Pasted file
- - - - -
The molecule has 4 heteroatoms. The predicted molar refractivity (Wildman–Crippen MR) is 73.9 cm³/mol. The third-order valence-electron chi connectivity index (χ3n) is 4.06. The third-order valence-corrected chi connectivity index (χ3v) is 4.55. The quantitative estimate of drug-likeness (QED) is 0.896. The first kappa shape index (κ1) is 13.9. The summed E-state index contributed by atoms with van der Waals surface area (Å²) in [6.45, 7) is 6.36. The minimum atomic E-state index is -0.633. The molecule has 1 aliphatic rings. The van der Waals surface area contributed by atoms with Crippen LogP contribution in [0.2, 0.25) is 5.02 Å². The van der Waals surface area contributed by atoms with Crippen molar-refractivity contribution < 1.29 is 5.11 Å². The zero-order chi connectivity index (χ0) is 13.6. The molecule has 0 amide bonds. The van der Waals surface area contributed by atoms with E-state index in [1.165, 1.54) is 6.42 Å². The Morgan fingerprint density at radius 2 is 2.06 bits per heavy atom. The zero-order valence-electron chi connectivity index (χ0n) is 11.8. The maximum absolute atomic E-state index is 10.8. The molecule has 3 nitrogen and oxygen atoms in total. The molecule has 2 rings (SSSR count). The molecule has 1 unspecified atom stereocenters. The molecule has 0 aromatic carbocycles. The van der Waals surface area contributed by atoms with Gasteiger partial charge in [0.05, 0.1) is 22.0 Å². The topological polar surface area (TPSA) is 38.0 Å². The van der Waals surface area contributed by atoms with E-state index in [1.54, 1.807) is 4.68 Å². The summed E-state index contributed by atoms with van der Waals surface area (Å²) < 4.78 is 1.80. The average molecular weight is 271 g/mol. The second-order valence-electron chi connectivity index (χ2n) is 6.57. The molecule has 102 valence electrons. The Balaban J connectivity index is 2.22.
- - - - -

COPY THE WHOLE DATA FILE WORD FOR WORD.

The molecule has 4 heteroatoms. The predicted molar refractivity (Wildman–Crippen MR) is 73.9 cm³/mol. The third-order valence-electron chi connectivity index (χ3n) is 4.06. The third-order valence-corrected chi connectivity index (χ3v) is 4.55. The quantitative estimate of drug-likeness (QED) is 0.896. The first kappa shape index (κ1) is 13.9. The summed E-state index contributed by atoms with van der Waals surface area (Å²) in [6.45, 7) is 6.36. The minimum atomic E-state index is -0.633. The molecule has 1 aliphatic rings. The van der Waals surface area contributed by atoms with Crippen LogP contribution in [0.2, 0.25) is 5.02 Å². The van der Waals surface area contributed by atoms with Crippen molar-refractivity contribution < 1.29 is 5.11 Å². The zero-order chi connectivity index (χ0) is 13.6. The molecule has 0 amide bonds. The van der Waals surface area contributed by atoms with E-state index in [1.165, 1.54) is 6.42 Å². The Morgan fingerprint density at radius 2 is 2.06 bits per heavy atom. The zero-order valence-electron chi connectivity index (χ0n) is 11.8. The maximum absolute atomic E-state index is 10.8. The molecule has 3 nitrogen and oxygen atoms in total. The molecule has 2 rings (SSSR count). The molecule has 1 unspecified atom stereocenters. The molecule has 0 aromatic carbocycles. The van der Waals surface area contributed by atoms with Gasteiger partial charge in [0.05, 0.1) is 22.0 Å². The topological polar surface area (TPSA) is 38.0 Å². The van der Waals surface area contributed by atoms with E-state index in [1.54, 1.807) is 4.68 Å². The summed E-state index contributed by atoms with van der Waals surface area (Å²) < 4.78 is 1.80. The average molecular weight is 271 g/mol. The second-order valence-electron chi connectivity index (χ2n) is 6.57. The molecule has 102 valence electrons. The Balaban J connectivity index is 2.22.